The game places you as Pratchett stalwart Rincewind, the crap wizard whose cowardly misadventures formed the majority of the early Discworld novels, and pictures his feeble attempts to deal with a dragon that has begun snorting fire onto the local drunks. Apologies to those who aren't Great A'Tuin-literate, but it's essentially the plot of Guards Guards! only with less Watch activity, and a few hooks into other books like Moving Pictures. Every major early Pratchett character gets a nod - Nanny Ogg, The Patrician, Windle Poons, Ridcully the Archchancellor, Death with his ominous capitalisations and booming voice… for the average fanboy, the game remains a pleasure to play simply to watch the conveyor-belt delivery of rose-tinted cameos.
Discworld also remains a beautiful game. The art style, something arguably lost in the sequels, hasn't been diminished one iota by the intervening years. It's essentially a cartoony and more rounded variant of what would be found on Pratchett book covers - and the reward you feel simply by watching new and elegant, if stuttering, animations of Rincewind whenever you solve a puzzle is tangible.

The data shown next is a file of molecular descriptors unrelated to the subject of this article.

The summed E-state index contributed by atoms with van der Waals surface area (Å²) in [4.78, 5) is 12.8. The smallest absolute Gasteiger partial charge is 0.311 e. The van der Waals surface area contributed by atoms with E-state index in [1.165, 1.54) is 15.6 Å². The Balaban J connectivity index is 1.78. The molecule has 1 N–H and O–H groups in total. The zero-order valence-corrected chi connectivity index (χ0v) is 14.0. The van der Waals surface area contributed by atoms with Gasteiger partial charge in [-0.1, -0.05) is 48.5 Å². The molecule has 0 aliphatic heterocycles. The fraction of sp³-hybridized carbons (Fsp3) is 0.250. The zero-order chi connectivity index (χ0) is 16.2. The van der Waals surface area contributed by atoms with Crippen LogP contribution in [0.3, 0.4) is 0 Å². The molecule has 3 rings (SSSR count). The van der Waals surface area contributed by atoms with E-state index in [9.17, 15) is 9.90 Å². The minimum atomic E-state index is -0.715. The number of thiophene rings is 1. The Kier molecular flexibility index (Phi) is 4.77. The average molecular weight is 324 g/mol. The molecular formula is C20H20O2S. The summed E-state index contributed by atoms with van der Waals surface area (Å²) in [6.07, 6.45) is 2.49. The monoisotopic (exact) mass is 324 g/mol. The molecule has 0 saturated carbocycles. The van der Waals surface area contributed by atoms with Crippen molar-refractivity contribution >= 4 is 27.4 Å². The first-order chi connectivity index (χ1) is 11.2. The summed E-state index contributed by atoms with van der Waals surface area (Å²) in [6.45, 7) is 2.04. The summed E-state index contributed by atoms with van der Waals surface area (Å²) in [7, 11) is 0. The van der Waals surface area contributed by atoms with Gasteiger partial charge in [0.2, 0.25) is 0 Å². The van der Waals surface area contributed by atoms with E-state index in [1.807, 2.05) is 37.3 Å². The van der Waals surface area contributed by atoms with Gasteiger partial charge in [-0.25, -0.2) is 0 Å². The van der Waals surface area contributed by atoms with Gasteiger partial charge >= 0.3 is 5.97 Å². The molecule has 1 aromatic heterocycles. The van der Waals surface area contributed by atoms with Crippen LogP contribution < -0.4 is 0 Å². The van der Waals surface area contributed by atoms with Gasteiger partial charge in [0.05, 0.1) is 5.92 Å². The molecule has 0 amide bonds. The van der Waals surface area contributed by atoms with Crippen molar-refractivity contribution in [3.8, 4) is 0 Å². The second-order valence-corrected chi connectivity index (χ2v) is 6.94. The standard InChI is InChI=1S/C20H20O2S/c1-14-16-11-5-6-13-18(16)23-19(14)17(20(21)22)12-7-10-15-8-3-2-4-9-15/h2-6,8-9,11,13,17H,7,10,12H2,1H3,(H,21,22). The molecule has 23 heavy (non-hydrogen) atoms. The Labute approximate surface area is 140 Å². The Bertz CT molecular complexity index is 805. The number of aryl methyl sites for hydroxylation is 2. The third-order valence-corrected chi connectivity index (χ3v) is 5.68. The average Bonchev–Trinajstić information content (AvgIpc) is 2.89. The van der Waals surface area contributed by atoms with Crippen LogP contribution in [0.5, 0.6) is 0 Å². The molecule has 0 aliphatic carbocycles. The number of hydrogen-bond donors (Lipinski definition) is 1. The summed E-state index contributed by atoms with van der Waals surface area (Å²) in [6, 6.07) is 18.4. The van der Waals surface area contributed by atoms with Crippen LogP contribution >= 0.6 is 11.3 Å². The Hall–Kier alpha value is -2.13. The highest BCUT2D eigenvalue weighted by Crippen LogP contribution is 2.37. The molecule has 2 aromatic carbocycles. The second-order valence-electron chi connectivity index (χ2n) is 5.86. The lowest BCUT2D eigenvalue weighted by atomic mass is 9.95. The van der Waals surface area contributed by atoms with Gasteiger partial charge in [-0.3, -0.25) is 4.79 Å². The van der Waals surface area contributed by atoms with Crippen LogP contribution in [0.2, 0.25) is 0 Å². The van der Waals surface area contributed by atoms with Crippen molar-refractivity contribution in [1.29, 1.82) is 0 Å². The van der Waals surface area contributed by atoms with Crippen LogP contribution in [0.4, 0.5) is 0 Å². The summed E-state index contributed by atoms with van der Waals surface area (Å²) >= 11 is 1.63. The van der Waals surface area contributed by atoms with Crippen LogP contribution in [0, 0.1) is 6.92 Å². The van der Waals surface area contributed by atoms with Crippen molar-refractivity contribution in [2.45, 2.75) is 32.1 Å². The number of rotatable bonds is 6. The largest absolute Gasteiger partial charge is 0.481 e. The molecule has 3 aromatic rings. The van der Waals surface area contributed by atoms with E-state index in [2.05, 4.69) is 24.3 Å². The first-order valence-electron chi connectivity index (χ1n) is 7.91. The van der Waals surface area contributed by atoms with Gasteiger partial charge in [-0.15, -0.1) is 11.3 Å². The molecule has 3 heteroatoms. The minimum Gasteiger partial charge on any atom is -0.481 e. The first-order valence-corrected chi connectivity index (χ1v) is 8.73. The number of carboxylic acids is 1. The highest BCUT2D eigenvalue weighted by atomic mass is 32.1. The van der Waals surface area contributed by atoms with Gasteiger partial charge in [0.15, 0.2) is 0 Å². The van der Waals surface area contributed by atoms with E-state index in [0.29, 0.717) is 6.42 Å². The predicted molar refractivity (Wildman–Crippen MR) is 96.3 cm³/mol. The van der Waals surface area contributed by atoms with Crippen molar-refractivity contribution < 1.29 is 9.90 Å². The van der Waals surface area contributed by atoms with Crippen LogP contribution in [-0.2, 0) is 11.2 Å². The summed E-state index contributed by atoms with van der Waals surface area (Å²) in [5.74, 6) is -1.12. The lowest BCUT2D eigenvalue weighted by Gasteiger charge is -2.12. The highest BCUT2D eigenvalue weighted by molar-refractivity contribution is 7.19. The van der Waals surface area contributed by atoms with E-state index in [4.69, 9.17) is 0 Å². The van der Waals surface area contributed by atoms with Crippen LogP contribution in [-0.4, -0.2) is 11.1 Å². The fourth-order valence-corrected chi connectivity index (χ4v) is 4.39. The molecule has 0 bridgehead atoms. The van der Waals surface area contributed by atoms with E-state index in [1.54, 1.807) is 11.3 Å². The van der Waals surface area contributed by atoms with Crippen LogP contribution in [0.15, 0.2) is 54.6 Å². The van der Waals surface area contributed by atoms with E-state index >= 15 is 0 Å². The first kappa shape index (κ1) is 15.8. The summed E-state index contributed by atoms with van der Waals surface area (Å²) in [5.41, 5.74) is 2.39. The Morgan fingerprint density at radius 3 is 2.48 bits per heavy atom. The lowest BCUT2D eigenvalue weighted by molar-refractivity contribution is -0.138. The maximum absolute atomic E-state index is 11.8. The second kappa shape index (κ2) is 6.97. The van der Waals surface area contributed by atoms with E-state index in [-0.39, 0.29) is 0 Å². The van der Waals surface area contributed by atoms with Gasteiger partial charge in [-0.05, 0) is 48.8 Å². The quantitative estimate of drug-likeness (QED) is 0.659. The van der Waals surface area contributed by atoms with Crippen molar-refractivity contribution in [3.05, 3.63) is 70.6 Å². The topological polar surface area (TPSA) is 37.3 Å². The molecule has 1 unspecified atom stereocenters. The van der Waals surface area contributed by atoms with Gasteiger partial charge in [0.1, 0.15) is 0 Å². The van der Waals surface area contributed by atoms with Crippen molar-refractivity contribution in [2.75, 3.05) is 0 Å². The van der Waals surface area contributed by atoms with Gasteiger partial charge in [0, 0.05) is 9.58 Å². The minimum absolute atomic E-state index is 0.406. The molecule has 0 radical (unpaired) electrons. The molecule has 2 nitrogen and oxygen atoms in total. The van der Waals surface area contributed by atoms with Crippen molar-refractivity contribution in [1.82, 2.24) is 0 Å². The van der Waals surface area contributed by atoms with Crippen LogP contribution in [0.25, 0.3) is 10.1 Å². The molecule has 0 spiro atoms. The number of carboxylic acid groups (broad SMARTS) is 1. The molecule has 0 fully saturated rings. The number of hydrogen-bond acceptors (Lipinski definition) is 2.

Tangible also, however, because Discworld is one of the most frustrating games I have ever (re)played in my life. You often hear about people blanking out certain periods of their lives that they can't psychologically deal with, and as I play through Discworld it's like opening a door somewhere inside my head and finding a fifteen-year-old version of myself weeping in a cellar clutching a walkthrough that's been etched in his own blood.
Discworld commits every point-and-click crime you'd care to mention - tiny (almost invisible) hot spots, events triggered through dialogue you might not ask and the most obtuse puzzles yet created. To catch a butterfly, I have to put a frog in past-Rincewind's mouth so that it isn't scared away by the snoring? That doesn't work. That doesn't work. THAT DOESN'T WORK. And said butterfly, when placed in the past next to a lamp-post will cause a miniature thunderstorm next to a mad monk in the future? Causing him to take off his robe so you can steal it? That doesn't work, Rincewind! THAT DOESN'T WORK.